For routine redirect tasks, 301 (permanent redirect) and 307 (temporarily redirect) status codes should be used depending on what type of change you are implementing on your website. In both cases, the syntax of redirects doesn’t change.

You may handle redirect via server config files .htaccess on Apache, example.conf file on Nginx, or via plugins if you are using WordPress.

In all instances, they have the same syntax for writing redirect rules. They differ only with commands used in configuration files. For example, redirect on Apache will look like this:

Options +FollowSymlinks
RewriteEngine on
RedirectMatch 301 ^/oldfolder/ /newfolder/

(You can read about symlinks here ).

On Nginx servers, it will look like:

rewrite ^/oldfolder/ /newfolder/ permanent;

The commands used to tell servers status code of redirect and the action command differ. For instance:

  • Servers status code of redirect: “301″ vs. “permanent”
  • Action command: “RedirectMatch” vs. “rewrite”.

But the syntax of the redirect ( ^/oldfolder/ /newfolder/ ) is the same for both.

On Apache, make sure on your server mod_rewrite and mod_alias modules (which are responsible for handling redirects) are enabled.

Since the most widely spread server types is Apache, here are examples for .htaccess apache files. Make sure that the .htaccess file has these two lines:

Options +FollowSymlinks
RewriteEngine on

above the redirect rules and put the rules below them.

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To understand the examples below, you may refer to the following table below on RegExp basics.

*zero or more times
+One or more times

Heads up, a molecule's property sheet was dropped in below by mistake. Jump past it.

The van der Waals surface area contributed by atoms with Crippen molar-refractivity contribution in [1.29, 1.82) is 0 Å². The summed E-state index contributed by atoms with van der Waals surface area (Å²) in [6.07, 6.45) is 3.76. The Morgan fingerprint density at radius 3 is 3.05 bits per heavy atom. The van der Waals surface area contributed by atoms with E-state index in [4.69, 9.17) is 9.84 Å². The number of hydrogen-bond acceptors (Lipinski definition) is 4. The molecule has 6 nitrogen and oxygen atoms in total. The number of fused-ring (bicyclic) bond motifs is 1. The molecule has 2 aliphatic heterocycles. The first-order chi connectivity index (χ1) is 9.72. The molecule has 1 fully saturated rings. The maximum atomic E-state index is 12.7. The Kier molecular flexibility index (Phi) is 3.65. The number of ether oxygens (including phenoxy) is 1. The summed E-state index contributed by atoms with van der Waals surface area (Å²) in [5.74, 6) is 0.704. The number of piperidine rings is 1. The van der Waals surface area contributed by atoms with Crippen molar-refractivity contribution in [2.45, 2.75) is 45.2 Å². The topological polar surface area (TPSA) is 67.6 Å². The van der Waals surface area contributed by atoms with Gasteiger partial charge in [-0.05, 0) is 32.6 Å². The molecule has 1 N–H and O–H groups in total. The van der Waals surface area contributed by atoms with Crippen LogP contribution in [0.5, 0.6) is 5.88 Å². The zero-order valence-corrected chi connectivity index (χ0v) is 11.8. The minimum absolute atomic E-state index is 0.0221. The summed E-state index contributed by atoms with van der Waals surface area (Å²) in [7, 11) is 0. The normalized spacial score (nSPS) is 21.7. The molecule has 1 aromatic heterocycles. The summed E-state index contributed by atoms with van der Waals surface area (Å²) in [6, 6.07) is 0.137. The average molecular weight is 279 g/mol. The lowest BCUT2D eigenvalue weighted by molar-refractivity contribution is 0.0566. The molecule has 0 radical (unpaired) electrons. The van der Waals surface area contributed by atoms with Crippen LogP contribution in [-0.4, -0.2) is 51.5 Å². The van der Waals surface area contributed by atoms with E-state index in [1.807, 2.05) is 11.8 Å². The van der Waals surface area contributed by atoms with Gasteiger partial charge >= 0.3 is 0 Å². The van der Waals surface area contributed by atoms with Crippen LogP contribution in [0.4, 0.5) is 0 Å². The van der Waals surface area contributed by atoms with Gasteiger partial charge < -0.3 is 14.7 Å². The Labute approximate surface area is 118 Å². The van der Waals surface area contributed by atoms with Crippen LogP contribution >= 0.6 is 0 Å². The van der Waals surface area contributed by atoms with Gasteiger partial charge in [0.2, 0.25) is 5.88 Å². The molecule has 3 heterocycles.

.any single character
?Zero or one time
^Start of the string
$End of the string
a|bOR operadn “|” a or b
(z)remembers the match to be used when calling $1

Redirect a Single URL

The most common and widely used type of redirect that is used when deleting pages or changing page URLs. For instance, say you changed URL from /old-page/ to /new-page/. The redirect rule would be:

RewriteRule ^old-page(/?|/.*)$ /new-page/ [R=301,L]


RedirectMatch 301 ^/old-page(/?|/.*)$ /new-page/

The only difference between the two methods is that the first one uses Apache mod_rewrite module and the second one uses mod_alias. It can be done using both methods.

Regular expression “^” means URL must start with “/old-page” while (/?|/.*)$ indicates that anything that follows “/old-page/” with slash “/” or without exact match must be redirected to /new-page/.

We could also use (.*) i.e., ^/old-page(.*), but the problem is, if you have another page with a similar URL like /old-page-other/, it will also be redirected when we only want to redirect /old-page/.

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The following URLs will match and directed to a new page:


It will redirect any variation of the page URL to a new one. If we use redirect in the following form:

Redirect 301 /old-page/ /new-page/